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A Twisty Thing, This Tongue of Man : CRAZY ENGLISH The Ultimate Joy Ride Through Our Language by Richard Lederer (Pocket: $16.95; 127 pp., illustrated)

September 17, 1989|Art Seidenbaum | Seidenbaum is The Times' Opinion editor.

The late Jascha Heifetz performed superbly with the violin, sat above Beverly Hills to act the part of a crotchety recluse and privately played rollicking word games. One of his favorite questions was: What English word contains three double letters in a row?

The answer, bookkeeper, is among the peculiar constructions in Richard Lederer's new travel guide for the tongue, under the heading of Most Consecutive Letter Pairs. Bookkeeper appears right after Most Letters With One Consonant, eerie, and just ahead of Most Consecutive Dots, Fiji.

Etymologists will enjoy the many allusions to the way classic words were transmuted into this most complicated, most widely spoken of all languages. Entomologists will like it, too, because Lederer picks nits to play with and the nit began English life as a small louse before it grew up to be the object of a super-punctilious picker.

Chauvinists will be pleased to learn that English has the largest vocabulary in the world, as many as 2 million words. Lovers of paradox will embrace Lederer's profound questions: "In what other language can your nose run and your feet smell?" Or, "In what other language do people drive in a parkway and park in a driveway?"

Oxymorons abound here, a class of contradictory figures of speech, not to be confused with a class of low achievers at a distinguished California university. Such everyday impossibilities as random order, loose tights, original copy, small fortune and plastic silverware remind the reader that English is more confounding than clear.

Sesquipedalian--literally a foot and a half--words have a chapter to themselves. Antidisestablishmentarianism, 28 letters, was widely believed to be the champion when I was a small boy but Lederer insists upon floccinaucinihilipilification, 29 letters, as the longest word in the Oxford English Dictionary, dating back to 1741 and having to do with dismissing something as worthless or trivial.

One might dismiss this thin book with the same heavy word. A section on phobias, for instance, has two full pages of names for things people are afraid of, starting with heights (acrophobia) and ending with words themselves (verbaphobia).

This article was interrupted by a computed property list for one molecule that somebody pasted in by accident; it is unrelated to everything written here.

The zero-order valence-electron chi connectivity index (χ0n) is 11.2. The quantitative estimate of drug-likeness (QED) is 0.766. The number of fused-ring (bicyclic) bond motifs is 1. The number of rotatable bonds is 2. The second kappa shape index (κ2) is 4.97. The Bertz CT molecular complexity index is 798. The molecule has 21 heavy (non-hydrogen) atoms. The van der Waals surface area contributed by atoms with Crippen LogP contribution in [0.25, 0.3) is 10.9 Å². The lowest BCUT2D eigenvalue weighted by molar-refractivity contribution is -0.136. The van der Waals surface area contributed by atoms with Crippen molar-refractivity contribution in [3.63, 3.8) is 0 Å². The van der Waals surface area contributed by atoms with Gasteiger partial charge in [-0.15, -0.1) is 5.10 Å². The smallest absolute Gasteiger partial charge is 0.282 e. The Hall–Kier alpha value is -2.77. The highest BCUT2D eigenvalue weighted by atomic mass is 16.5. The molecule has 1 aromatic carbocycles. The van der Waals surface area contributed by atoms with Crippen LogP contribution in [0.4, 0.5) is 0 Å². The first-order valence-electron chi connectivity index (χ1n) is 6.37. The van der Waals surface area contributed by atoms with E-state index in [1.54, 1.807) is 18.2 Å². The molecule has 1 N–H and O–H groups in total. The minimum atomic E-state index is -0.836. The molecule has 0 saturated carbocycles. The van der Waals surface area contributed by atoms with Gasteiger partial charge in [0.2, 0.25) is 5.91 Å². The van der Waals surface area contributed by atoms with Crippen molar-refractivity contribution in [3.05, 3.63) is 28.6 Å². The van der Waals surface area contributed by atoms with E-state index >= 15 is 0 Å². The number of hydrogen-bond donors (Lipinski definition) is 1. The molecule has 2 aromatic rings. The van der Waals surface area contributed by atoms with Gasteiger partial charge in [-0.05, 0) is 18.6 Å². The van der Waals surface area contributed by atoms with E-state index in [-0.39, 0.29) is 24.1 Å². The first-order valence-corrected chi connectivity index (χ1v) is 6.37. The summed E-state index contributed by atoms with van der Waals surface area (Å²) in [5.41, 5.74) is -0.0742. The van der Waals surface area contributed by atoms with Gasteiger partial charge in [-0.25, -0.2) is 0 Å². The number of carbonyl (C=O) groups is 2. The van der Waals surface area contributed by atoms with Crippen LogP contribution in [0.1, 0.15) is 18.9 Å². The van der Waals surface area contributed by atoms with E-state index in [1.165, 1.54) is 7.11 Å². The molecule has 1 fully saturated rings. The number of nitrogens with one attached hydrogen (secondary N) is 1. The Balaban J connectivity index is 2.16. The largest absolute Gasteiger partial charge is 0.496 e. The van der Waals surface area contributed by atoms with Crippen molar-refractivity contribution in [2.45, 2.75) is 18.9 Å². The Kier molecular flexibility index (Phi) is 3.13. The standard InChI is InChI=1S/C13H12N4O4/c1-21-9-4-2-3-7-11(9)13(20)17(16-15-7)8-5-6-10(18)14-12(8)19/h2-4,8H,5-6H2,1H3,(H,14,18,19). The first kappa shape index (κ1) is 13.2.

Or a section on zoological metaphors, for another instance, makes its point and then begins to benumb: "Let's face it. It's a dog-eat-dog world we live in. But doggone it, without beating a dead horse, I do not wish to duck or leapfrog over this subject. It's time to fish or cut bait, to take the bull by the horns, kill two birds with one stone, and, before everything goes to the dogs and we've got a tiger by the tail, to give you a bird's-eye view of the animals hiding in our language." That is one of the shorter paragraphs of a dozen such consecutive, figurative explorations of the English barnyard. Like the late Hubert Horatio Humphrey on the stump or Ravi Shankar on the sitar, Lederer beguiles and bedazzles but does not always know when to stop.

Yet the virtue of discovery lurks within these pages because the author has rummaged around the language, tested its idiosyncrasies and developed bags full of second or third thoughts about how words are spoken or spelled.

The sound of "ash" characterizes words of violent action: bash, clash, mash, slash, thrash and smash. Words beginning with "sn" often have to do with the nose: sneeze, snort, snore, sniff, snuff, snoot, snout and snivel. Words beginning with "fl" suggest rapid movement: flicker, flutter, flurry, fly, flash, flee and flare. Is that, Lederer asks, because sound and sense are related, because forming the "fl" sound flicks the tongue forward against the upper teeth?

The chapter on contronyms, words with opposed meanings, is a lesson in the way words assume "Janus faces" and speak with contrary intention. Clip means to fasten or separate: One clips a coupon from a brochure or clips a coupon to a brochure. Left is staying and going: Mary left the room; Marius was left in the room. Oversight is scrutiny and neglect: Amanda had complete nuclear oversight; Ashley's oversight caused the meltdown.

The whole "nym" section--acronyms, bacronyms, consonyms and more--is an aid to lexicology, explaining words about words. Most of us live by labels, including the general semanticists and the semioticians; "onym" is a Greek root for word or name.

So enjoy the good with the bad. Skip the doggerel poetry on the past tense of verbs and the pronunciation poem borrowed from the Manchester Guardian. Forget the chapter on alliteration because it suffers from redundant overkill rather than oversight in either sense. I can't recommend the palindromic imaginary dialogue with Dr. Otto Rotcod, a case of more coming and going than the humor sustains.

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